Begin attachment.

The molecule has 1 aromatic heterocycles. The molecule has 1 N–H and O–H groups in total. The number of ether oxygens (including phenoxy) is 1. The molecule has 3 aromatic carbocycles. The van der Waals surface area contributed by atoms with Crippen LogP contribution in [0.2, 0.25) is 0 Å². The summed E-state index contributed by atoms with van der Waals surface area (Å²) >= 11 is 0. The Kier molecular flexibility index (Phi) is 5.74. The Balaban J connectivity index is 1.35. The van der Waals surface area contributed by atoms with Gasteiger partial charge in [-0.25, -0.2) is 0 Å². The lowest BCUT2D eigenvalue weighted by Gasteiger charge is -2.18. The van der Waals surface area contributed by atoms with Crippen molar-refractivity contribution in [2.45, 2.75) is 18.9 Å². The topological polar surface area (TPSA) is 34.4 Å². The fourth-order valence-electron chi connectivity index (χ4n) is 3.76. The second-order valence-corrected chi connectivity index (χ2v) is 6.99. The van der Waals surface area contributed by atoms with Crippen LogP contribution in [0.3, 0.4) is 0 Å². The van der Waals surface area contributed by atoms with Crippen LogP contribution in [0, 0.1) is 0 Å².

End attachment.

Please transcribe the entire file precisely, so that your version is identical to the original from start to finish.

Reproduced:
The molecule has 1 aromatic heterocycles. The molecule has 1 N–H and O–H groups in total. The number of ether oxygens (including phenoxy) is 1. The molecule has 3 aromatic carbocycles. The van der Waals surface area contributed by atoms with Crippen LogP contribution in [0.2, 0.25) is 0 Å². The summed E-state index contributed by atoms with van der Waals surface area (Å²) >= 11 is 0. The Kier molecular flexibility index (Phi) is 5.74. The Balaban J connectivity index is 1.35. The van der Waals surface area contributed by atoms with Gasteiger partial charge in [-0.25, -0.2) is 0 Å². The lowest BCUT2D eigenvalue weighted by Gasteiger charge is -2.18. The van der Waals surface area contributed by atoms with Crippen molar-refractivity contribution in [2.45, 2.75) is 18.9 Å². The topological polar surface area (TPSA) is 34.4 Å². The fourth-order valence-electron chi connectivity index (χ4n) is 3.76. The second-order valence-corrected chi connectivity index (χ2v) is 6.99. The van der Waals surface area contributed by atoms with Crippen LogP contribution in [0.3, 0.4) is 0 Å². The van der Waals surface area contributed by atoms with Crippen LogP contribution in [0, 0.1) is 0 Å².